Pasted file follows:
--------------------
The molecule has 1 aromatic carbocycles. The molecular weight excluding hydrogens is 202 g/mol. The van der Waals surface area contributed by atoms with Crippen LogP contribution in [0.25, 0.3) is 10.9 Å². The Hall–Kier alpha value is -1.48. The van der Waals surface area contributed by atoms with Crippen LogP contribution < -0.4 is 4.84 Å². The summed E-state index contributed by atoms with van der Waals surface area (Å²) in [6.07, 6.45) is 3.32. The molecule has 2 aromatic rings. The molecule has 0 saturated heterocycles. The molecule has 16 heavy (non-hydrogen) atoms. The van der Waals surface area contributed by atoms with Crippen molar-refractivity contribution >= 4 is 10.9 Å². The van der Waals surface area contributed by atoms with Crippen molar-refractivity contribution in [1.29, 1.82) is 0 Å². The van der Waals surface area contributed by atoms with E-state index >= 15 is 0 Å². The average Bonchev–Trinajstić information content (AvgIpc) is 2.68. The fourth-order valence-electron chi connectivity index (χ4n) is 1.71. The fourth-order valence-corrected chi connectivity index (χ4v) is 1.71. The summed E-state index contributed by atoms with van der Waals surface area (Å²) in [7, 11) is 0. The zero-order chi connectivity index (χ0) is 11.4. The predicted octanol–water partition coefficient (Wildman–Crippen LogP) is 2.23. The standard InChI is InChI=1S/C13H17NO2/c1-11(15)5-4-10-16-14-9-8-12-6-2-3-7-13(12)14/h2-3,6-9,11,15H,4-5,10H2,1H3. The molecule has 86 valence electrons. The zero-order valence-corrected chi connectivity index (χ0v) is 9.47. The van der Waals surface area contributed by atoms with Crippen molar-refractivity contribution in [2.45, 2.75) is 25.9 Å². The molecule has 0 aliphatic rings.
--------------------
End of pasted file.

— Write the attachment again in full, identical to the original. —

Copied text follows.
The molecule has 1 aromatic carbocycles. The molecular weight excluding hydrogens is 202 g/mol. The van der Waals surface area contributed by atoms with Crippen LogP contribution in [0.25, 0.3) is 10.9 Å². The Hall–Kier alpha value is -1.48. The van der Waals surface area contributed by atoms with Crippen LogP contribution < -0.4 is 4.84 Å². The summed E-state index contributed by atoms with van der Waals surface area (Å²) in [6.07, 6.45) is 3.32. The molecule has 2 aromatic rings. The molecule has 0 saturated heterocycles. The molecule has 16 heavy (non-hydrogen) atoms. The van der Waals surface area contributed by atoms with Crippen molar-refractivity contribution >= 4 is 10.9 Å². The van der Waals surface area contributed by atoms with Crippen molar-refractivity contribution in [1.29, 1.82) is 0 Å². The van der Waals surface area contributed by atoms with E-state index >= 15 is 0 Å². The average Bonchev–Trinajstić information content (AvgIpc) is 2.68. The fourth-order valence-electron chi connectivity index (χ4n) is 1.71. The fourth-order valence-corrected chi connectivity index (χ4v) is 1.71. The summed E-state index contributed by atoms with van der Waals surface area (Å²) in [7, 11) is 0. The zero-order chi connectivity index (χ0) is 11.4. The predicted octanol–water partition coefficient (Wildman–Crippen LogP) is 2.23. The standard InChI is InChI=1S/C13H17NO2/c1-11(15)5-4-10-16-14-9-8-12-6-2-3-7-13(12)14/h2-3,6-9,11,15H,4-5,10H2,1H3. The molecule has 86 valence electrons. The zero-order valence-corrected chi connectivity index (χ0v) is 9.47. The van der Waals surface area contributed by atoms with Crippen molar-refractivity contribution in [2.45, 2.75) is 25.9 Å². The molecule has 0 aliphatic rings.